Monroe County’s indoor mask mandate, for the vaccinated and unvaccinated alike, will continue into November and possibly even beyond—until the county’s positive COVID-19 case numbers drop to fewer than 50 cases per week per 100,000 residents.
That was the unanimous vote of Monroe County’s board of health at its Thursday meeting.
The current regulation goes through the end of October. In the current regulation, a drop in positive case numbers below 50 cases per week per 100,000 residents is also a condition tied to an end to the mask mandate.
Responding to an emailed question from The B Square, county health administrator Penny Caudill said the exact wording of the new regulation was not yet determined.
The state dashboard’s color-coded map gets updated every Wednesday. Because of that, the board wants the mask mandate to end at midnight on whichever Wednesday the state’s dashboard shows a weekly case total for Monroe County of less than 50 per 100,000 residents.
In daily terms, the key level that would trigger an end to the mask mandate translates to about 10.6 positive cases per day. Monroe County has seen case numbers in that range most recently between mid-May and mid-July. Before that, to see numbers that low, you have to go back to mid-August of 2020.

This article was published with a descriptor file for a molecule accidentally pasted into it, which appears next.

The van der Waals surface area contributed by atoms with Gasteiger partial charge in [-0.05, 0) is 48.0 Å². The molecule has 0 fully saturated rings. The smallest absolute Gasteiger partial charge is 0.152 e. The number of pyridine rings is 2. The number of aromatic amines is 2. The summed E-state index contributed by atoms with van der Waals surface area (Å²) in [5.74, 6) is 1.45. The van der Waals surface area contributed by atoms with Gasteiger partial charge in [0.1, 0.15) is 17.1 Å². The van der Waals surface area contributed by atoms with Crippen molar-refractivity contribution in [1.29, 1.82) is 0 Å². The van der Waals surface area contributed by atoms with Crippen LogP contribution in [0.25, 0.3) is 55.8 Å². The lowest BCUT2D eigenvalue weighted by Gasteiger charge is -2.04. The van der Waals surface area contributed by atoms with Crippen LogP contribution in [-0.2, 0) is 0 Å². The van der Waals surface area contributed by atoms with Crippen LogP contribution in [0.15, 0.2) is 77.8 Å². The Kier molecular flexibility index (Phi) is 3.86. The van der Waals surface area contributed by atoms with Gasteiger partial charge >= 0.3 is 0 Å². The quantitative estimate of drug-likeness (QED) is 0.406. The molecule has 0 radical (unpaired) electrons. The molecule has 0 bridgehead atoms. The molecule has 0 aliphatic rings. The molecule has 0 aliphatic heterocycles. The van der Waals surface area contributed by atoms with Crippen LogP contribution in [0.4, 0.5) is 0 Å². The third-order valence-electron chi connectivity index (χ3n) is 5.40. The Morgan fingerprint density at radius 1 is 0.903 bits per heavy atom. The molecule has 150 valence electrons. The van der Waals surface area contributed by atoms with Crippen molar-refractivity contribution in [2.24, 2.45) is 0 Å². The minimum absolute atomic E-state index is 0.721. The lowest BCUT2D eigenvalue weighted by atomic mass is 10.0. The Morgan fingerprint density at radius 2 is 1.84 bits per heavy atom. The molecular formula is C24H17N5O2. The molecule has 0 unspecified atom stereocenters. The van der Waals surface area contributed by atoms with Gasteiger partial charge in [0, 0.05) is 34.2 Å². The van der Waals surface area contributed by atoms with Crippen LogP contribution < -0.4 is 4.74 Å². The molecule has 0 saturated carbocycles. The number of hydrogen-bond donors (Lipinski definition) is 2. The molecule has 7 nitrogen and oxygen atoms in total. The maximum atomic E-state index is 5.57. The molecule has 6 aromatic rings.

The positive case numbers are on the decline in Monroe County, but it’s a gradual decrease. In recent days the rolling average has started to nudge down towards 21.2 cases per day, which translates into 100 cases per 100,000 residents. That’s the upper bound for the state’s second best of four tiers to measure community spread.
Board of health member Robert Wrenn based his support of a continued mask mandate in part on Indiana University’s report from IU vice president for strategic partnerships, Kirk White. “White gave a comment that 93 percent of the IU students were vaccinated,” Wrenn noted. Given that Monroe County’s overall figure stands at around 60.7 percent vaccinated, Wrenn reasoned that the vaccination rate for the non-university population must be lower, if IU tips the scale upward.
Wrenn asked, “Shouldn’t we continue being careful about opening the door, if our community is not vaccinated?”
Board member George Hegeman agreed with Wrenn. “Things look relatively good at the moment, but we have a new variant on the horizon,” Hegeman said.
Board member Carol Touloukian credited the mask mandate for Monroe County’s lower rate of positive cases than many other places in the state. “I think the reason that we’re doing so much better than the rest of the state is because we have a mask mandate. And I don’t see any reason at this point to back off from that,” Touloukian said.
While he supported the continuation of the mask mandate, board member Mark Norrell expressed no enthusiasm for mask wearing: “I’ve got to wear a mask when I’m teaching. And all the students wear masks—and we do what we gotta do. And I just hate it.”
Norrell elaborated: “My students cannot see my facial expressions. They don’t know when I’m kidding around and I’m smiling.” Norrell added, “And I can’t recognize faces as well as I did—I’m not learning the names because of this.” He wrapped up by saying, “Everybody just hates it. And I can’t wait for this to go away.”
The county’s board of commissioners will need to approve the board of health’s change to the regulations. The commissioners hold their next weekly meeting on Wednesday, Oct. 27 at 10 a.m.